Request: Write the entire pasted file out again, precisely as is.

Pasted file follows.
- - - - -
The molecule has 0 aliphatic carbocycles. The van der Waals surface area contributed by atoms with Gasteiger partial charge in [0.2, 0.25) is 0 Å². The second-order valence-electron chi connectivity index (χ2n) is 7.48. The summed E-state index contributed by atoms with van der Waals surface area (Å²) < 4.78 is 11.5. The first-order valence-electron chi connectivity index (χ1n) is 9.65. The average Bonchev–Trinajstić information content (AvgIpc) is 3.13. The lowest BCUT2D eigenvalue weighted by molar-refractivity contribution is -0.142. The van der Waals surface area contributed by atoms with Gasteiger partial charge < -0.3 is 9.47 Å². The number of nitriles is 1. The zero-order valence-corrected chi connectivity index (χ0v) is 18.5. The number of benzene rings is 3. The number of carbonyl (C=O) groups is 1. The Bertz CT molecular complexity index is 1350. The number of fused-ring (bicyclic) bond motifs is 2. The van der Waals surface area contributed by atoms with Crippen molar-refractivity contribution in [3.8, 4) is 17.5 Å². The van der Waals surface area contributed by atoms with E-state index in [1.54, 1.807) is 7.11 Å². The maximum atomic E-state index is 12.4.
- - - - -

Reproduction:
The molecule has 0 aliphatic carbocycles. The van der Waals surface area contributed by atoms with Gasteiger partial charge in [0.2, 0.25) is 0 Å². The second-order valence-electron chi connectivity index (χ2n) is 7.48. The summed E-state index contributed by atoms with van der Waals surface area (Å²) < 4.78 is 11.5. The first-order valence-electron chi connectivity index (χ1n) is 9.65. The average Bonchev–Trinajstić information content (AvgIpc) is 3.13. The lowest BCUT2D eigenvalue weighted by molar-refractivity contribution is -0.142. The van der Waals surface area contributed by atoms with Gasteiger partial charge < -0.3 is 9.47 Å². The number of nitriles is 1. The zero-order valence-corrected chi connectivity index (χ0v) is 18.5. The number of benzene rings is 3. The number of carbonyl (C=O) groups is 1. The Bertz CT molecular complexity index is 1350. The number of fused-ring (bicyclic) bond motifs is 2. The van der Waals surface area contributed by atoms with Crippen molar-refractivity contribution in [3.8, 4) is 17.5 Å². The van der Waals surface area contributed by atoms with E-state index in [1.54, 1.807) is 7.11 Å². The maximum atomic E-state index is 12.4.